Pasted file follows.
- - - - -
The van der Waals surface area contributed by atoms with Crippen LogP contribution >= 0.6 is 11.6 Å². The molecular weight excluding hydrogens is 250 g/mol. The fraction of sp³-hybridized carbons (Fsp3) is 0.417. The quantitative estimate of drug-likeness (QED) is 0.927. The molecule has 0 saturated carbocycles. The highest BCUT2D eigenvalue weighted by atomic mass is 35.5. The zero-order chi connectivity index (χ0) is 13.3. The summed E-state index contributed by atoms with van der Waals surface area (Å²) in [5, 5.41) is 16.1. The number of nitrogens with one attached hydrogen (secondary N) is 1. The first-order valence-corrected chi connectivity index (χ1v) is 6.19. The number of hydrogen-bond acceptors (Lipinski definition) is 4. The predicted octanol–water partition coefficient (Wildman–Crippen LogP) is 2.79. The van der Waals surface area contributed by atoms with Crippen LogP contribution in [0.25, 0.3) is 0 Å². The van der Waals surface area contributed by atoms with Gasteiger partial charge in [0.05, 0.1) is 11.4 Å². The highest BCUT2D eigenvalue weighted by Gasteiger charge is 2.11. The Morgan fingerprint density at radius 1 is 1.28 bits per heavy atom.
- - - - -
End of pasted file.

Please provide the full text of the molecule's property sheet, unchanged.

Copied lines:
The van der Waals surface area contributed by atoms with Crippen LogP contribution >= 0.6 is 11.6 Å². The molecular weight excluding hydrogens is 250 g/mol. The fraction of sp³-hybridized carbons (Fsp3) is 0.417. The quantitative estimate of drug-likeness (QED) is 0.927. The molecule has 0 saturated carbocycles. The highest BCUT2D eigenvalue weighted by atomic mass is 35.5. The zero-order chi connectivity index (χ0) is 13.3. The summed E-state index contributed by atoms with van der Waals surface area (Å²) in [5, 5.41) is 16.1. The number of nitrogens with one attached hydrogen (secondary N) is 1. The first-order valence-corrected chi connectivity index (χ1v) is 6.19. The number of hydrogen-bond acceptors (Lipinski definition) is 4. The predicted octanol–water partition coefficient (Wildman–Crippen LogP) is 2.79. The van der Waals surface area contributed by atoms with Crippen LogP contribution in [0.25, 0.3) is 0 Å². The van der Waals surface area contributed by atoms with Gasteiger partial charge in [0.05, 0.1) is 11.4 Å². The highest BCUT2D eigenvalue weighted by Gasteiger charge is 2.11. The Morgan fingerprint density at radius 1 is 1.28 bits per heavy atom.